If you were building a pathway you wouldn’t start in the middle, you’d want to know your start and end points and plan the whole route. Starting in the middle would mean taking some arbitrary judgments on future and past directions of travel.
Most DC plans seem to be starting their investment pathways in the middle, some years after a lifestyle path has been laid out and some years before the critical point in retirement when the pension takes over from work.
Difficult choice architecture
One master trust wrote to me last week for help modelling outcomes for nine lifestyle strategies. This doesn’t sound so much a pathway as a maze. To find your way onto the right path, you have to choose between one of many lifestyle strategies, presumably catering for different risk appetites and different intentions as to how to meet the pot out in retirement.
There are obvious advantages to giving people multiple choice, but it does put the onus on the individual to make the right decision (a further risk transfer that may or not be welcomed by the saver).
I can see why trustees feel that complex choice architecture is appropriate for an important decision like how to spend your pension pot, but how best to implement such complexity into a mature scheme and how do you ensure that people both understand the differences and recognize which approach is most suitable to them.
Another master trust, similar in size and equally mature has started out by questioning whether lifestyling is doing more good than bad. The trustees have worked out that their members are taking the wrong benefits at the wrong time so the lifestyling is leading to problems – either that it isn’t protecting enough or protecting too much. People can lose as much by not being in the market in the right time as being in the market at the wrong time. As an adviser point out
These problems of uncertainty around when members will take their benefits and in what form they take them has led many trustees and some providers to settle on a minimum detriment approach – choosing a derisking timeframe and asset mix that avoids doing serious harm to members who don’t behave as we expected them to (!). The price paid is that we are no longer even trying to optimise individual member outcomes.
This is the consequence of starting in the middle, you don’t know where your members are coming from or where they are going. Default lifestyles end up as difficult as the multiple strategies mentioned earlier.
Can technology help?
If trustees still feel they can “try to optimise individual outcomes” they face the challenge that members are hard to talk to and don’t respond well to the kind of communications that pension providers employ (paper or telephone based interaction on these complex topics is clunky, uninformative and inefficient).
There is a view that digital engagement offers a far better chance of success, with interaction made intuitive and with behavioural nudges to improve the chances of good outcomes.
But sadly for many schemes, having regular high value digitally enabled exchanges with most members still remains a pipe dream. My worry is that many trust based DC schemes are adopting pathways that rely on engagement which isn’t there and isn’t likely to be there in the foreseeable.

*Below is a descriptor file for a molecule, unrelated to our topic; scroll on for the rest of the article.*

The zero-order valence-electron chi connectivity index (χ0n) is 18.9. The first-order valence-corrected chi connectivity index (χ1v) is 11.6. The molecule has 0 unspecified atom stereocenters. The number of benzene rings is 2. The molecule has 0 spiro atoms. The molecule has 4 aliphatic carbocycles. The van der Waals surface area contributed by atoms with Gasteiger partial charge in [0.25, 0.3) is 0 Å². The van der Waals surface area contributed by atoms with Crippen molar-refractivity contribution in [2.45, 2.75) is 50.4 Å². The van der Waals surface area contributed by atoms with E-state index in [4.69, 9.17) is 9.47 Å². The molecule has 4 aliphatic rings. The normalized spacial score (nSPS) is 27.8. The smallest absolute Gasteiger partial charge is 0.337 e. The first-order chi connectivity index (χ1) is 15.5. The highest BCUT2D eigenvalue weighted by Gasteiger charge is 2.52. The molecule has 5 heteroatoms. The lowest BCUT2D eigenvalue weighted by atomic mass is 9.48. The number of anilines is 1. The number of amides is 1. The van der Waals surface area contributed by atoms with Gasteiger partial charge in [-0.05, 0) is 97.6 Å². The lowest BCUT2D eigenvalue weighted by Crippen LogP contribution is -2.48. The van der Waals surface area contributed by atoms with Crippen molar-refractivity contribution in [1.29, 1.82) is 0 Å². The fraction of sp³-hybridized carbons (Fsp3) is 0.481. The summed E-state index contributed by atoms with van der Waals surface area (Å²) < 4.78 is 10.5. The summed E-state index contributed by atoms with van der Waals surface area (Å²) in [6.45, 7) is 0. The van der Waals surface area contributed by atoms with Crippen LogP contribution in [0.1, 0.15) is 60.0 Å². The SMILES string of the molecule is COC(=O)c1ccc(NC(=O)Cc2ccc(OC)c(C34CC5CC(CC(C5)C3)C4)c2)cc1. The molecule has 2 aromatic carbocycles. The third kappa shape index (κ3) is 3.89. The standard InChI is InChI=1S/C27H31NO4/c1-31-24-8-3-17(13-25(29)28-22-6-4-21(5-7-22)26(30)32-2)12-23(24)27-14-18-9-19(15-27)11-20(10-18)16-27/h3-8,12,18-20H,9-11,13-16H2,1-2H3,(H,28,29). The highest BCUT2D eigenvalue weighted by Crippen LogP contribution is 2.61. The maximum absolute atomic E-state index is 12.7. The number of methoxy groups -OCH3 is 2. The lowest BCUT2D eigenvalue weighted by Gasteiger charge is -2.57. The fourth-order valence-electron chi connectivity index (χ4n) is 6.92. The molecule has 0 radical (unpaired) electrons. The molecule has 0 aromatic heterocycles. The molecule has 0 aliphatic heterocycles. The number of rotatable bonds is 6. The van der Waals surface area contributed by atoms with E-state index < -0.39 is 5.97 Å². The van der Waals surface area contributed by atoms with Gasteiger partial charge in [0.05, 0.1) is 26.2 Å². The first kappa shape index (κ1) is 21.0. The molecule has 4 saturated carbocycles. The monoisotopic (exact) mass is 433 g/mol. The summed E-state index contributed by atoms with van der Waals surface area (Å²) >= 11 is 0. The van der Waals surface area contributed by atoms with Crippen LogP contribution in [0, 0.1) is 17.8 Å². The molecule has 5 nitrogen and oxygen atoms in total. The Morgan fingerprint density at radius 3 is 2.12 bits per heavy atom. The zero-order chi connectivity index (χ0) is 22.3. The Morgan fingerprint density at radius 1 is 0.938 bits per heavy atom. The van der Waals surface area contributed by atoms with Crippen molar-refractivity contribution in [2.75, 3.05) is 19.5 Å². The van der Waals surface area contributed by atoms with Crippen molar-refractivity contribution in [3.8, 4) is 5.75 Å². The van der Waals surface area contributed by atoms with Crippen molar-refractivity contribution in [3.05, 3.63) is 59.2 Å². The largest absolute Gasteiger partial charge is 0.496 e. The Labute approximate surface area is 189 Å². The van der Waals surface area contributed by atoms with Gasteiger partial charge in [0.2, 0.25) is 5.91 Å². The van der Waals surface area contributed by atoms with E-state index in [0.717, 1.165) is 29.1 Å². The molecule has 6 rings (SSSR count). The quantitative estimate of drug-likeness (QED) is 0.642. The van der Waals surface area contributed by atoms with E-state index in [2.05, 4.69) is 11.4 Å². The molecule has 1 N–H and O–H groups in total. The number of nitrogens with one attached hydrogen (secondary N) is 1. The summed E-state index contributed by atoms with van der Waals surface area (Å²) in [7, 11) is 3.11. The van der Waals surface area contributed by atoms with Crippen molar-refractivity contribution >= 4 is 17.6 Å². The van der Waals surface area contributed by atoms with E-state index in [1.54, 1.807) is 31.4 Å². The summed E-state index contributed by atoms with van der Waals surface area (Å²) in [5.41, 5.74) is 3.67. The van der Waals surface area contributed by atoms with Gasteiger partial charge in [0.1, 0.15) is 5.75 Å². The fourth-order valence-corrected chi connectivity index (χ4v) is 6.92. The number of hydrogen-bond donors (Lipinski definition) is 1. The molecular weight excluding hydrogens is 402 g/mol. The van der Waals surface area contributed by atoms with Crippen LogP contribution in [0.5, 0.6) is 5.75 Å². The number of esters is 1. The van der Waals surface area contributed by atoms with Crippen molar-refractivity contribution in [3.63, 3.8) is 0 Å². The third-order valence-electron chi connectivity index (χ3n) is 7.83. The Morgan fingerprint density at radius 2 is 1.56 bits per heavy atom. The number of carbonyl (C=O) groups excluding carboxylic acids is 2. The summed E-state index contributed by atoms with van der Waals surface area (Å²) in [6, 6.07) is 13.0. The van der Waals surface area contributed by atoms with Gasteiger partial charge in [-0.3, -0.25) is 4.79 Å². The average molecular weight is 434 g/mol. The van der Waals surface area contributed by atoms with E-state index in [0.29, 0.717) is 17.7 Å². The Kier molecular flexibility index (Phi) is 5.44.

Providers like Pension Bee, that engage with savers from the start are at an advantage. The remarkable success of Pension Bee, Open Money, and Smarterly (now Cushon) in getting new customers and new investment is down to a perception both from savers and from those providing development capital, that schemes that speak to members in a suitable way, will be the long-term winners.
In my view, the available market for these kind of services is primarily among savers who are savvy enough to seek out the right kind of schemes. There remains a problem with the lumpen, who will not get that far.
Designing pathways for the lumpen.
You may feel I am being derogatory in describing the mass of savers as “lumpen”, I don’t mean to be- most people chose to prioritize their time not thinking about how to convert cash into pensions and it’s probably a good thing that they do. If people want optimal solutions from their retirement savings, they rely on their employers to find them solutions and contribute to workplace pensions because they trust employer- provider and trustee to get things right.
They are also vaguely aware that Government is standing behind pensions and won’t let matters go badly wrong. That is about as much engagement as you are going to get from the lumpen.
A cynic will now stop reading , expecting me to confirm that we can’t expect to provide optimal solutions to those who don’t engage. The cynics may be right that there are no optimal solutions right now, but they are wrong if they think that there may not be in the future.
The golden pathway
I was brought up reading a Golden Pathway to a Treasury of Knowledge. I still have volume 7 (pictured). The key to the Treasury was knowledge and sticking to the pathway. There was only one pathway, which made things very simple and made me very happy.
I think that such a golden pathway exists through most of life’s tough decisions but it comes at the expense of many other pathways which may be even more valuable but require a lot of extra learning (which didn’t seem too much fun when there were other things to do).
The Golden Pathway was popular because it made life simple and for generations, it became a standard way of getting there! I see a collective approach to the spending of our defined contribution pension pots as the golden pathway.